Sept. 21- Sommelier India marked International Grenache Day with a private celebration of this marvellously versatile grape that produces such a range of wonderful wines, but has never quite received the recognition that it deserves – until recently, writes Reva K. Singh.
Grenache or garnacha as it’s called in Spain forms an integral part of many wines. However, since it was not common to name the grapes in a blend at one time, so it often went unnoticed. It’s changing now and Grenache is finally coming into its own, helped not a little by champions of the varietal such as Nicole Rolet of Chêne Bleu, who organised the first major Symposium on Grenache at her fabulous boutique wine estate, La Verrierre, in the south of France.
I was in Catalonia, Spain, recently and tasted the wonderful wines of Priorat that are such rising stars in the international wine firmament. Garnacha along with Cariñena forms the backbone of these wines, which is one reason why they pair so well with food. Other wines that contain the grape include Cotes-du-Rhone, Chateauneuf-du-Pape and most rosés. Grenache is now planted in many parts of the world.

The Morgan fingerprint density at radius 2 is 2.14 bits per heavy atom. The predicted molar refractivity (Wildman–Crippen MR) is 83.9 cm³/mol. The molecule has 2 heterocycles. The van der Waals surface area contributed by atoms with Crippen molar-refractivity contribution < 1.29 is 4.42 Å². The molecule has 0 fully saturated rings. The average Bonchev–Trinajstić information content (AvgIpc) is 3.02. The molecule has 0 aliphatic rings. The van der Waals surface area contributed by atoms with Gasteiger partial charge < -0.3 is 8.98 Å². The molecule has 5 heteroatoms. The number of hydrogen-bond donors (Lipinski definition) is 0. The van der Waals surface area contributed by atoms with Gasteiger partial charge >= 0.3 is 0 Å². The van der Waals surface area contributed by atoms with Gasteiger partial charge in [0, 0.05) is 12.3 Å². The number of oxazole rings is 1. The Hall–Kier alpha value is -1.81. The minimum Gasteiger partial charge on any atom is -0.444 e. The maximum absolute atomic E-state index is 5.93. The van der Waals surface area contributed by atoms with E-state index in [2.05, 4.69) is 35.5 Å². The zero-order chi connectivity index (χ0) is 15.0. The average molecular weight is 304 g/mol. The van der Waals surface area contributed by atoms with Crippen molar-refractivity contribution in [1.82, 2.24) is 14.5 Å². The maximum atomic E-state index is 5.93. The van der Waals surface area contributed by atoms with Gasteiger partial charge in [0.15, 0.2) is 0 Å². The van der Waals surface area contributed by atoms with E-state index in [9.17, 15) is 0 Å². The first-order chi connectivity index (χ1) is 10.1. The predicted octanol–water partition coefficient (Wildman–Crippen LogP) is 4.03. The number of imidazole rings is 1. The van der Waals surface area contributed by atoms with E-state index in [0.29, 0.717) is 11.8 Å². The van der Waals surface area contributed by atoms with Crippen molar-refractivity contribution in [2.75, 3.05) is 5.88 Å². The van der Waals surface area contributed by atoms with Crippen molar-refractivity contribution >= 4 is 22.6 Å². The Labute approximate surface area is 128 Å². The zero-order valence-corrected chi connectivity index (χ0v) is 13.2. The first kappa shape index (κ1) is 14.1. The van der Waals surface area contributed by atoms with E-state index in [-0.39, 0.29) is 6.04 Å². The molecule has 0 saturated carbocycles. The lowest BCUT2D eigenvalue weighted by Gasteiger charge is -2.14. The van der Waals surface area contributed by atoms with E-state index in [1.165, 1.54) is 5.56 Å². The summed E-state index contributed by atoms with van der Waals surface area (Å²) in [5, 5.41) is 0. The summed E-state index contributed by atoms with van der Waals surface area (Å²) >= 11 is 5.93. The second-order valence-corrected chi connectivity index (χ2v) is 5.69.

International Grenache Day is being celebrated in different ways all around the world. The Grenache Association. of which Nicole is co-founder, is encouraging people to “wear colourful clothing or join in the conversation on Twitter, #GrenacheDay” besides drinking a glass or two of Grenache.
So with this, SI joins all International Grenachistas – fans of Grenache – to raise a toast to our favourite varietal and its wines, from which we derive so much pleasure.
Read “The Shifting Fortunes of Grenache” by Michael Fridjhon in the October-November 2013 issue of SI